“We found that the stores were closing not because they could not sell liquor, but because of poor financial decisions by their corporate offices.” Mackey said.

Save Our Stores also proposed that the communities of Mesquite and Sunnyvale would lose at least $6 million in tax money annually by rejecting these numbers.

“We crunched the numbers at Save Our Community and found that in order to make $6 million dollars in tax money there would have to be over $300 million dollars in liquor sales,” Mackey said. “The local community only gets 2.5 percent of the 8 percent of the liquor tax.”

“But ultimately it was a moral issue for us. Alcohol is a drug and we really saw it as preventing drug use in our schools,” Mackey said. “Alcohol has never proved to do anyone any good, except for the seller.”

The people of Mesquite voted on Proposition 2 and defeated it. Save Our Community helped raise awareness about how the passing of Proposition 2 would change their community.

The battle did not go as well in Houston County, but it was the churches there that helped raise awareness about upcoming elections.

Bill Jones of the Neches River Baptist Association helped the churches there battle the two propositions.

“Most of the major grocery stores had people out front collecting signatures to put these two propositions on the ballot,” Jones said. “Nothing really happened after the signatures were gathered until our associational meeting. There all the churches in Houston and in Trinity counties went on the record as saying, ‘We are opposed to these two propositions.'”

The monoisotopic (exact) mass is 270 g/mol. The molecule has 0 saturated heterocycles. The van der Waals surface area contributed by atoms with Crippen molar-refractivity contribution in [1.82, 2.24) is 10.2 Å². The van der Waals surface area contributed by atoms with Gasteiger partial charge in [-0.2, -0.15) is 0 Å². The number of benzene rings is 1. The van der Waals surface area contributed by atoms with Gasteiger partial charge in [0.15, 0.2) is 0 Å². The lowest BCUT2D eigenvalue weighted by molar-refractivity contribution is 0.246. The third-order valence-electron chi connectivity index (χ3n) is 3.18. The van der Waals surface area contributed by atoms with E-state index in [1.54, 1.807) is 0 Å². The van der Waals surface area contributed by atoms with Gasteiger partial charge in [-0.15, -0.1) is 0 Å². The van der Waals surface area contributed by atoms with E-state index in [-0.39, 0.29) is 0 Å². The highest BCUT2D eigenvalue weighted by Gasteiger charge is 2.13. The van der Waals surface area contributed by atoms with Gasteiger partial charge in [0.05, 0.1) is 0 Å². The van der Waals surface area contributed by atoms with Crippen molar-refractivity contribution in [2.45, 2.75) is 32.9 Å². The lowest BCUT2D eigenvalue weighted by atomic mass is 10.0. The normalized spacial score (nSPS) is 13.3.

The association found a company that would sell them yard signs at cost.

“We were able to buy 300 signs at $17 to hand out for people to put in their yard,” Jones said.
The yellow signs had “Vote No for Alcohol” written in red.

“First Baptist Church, Crockett, was really helpful. A member of their church purchased 200 of these signs for people to take home and put in their yards.”

“Vote No for Alcohol” launched on a Sunday. The pastor of FBC Crockett, Keeney Dickenson, allowed for all of the signs to be placed around his church that Sunday.

“It was pretty impressive,” Jones said. “If you drove past the church you could not miss it.” Dickenson encouraged the members of FBC Crockett to take home a sign to place in their yards. “Vote No for Alcohol” also ran radio advertisements every hour for the two weeks before the election.

“We spent about $8,000 getting our message out,” Jones said.

Despite all of the hard work, the Houston County liquor propositions passed.

“The final total was something like 2,500 for and 2,000 against.” Jones said. “There were several positives things to take away from this even though we lost.”

The treasurer of the opposition called Dickenson to apologize for the tone of a radio ad that ran.

“We let people know where we stood politically but in a very Christian way,” Jones said. “A Christian attitude was very evident throughout the process.”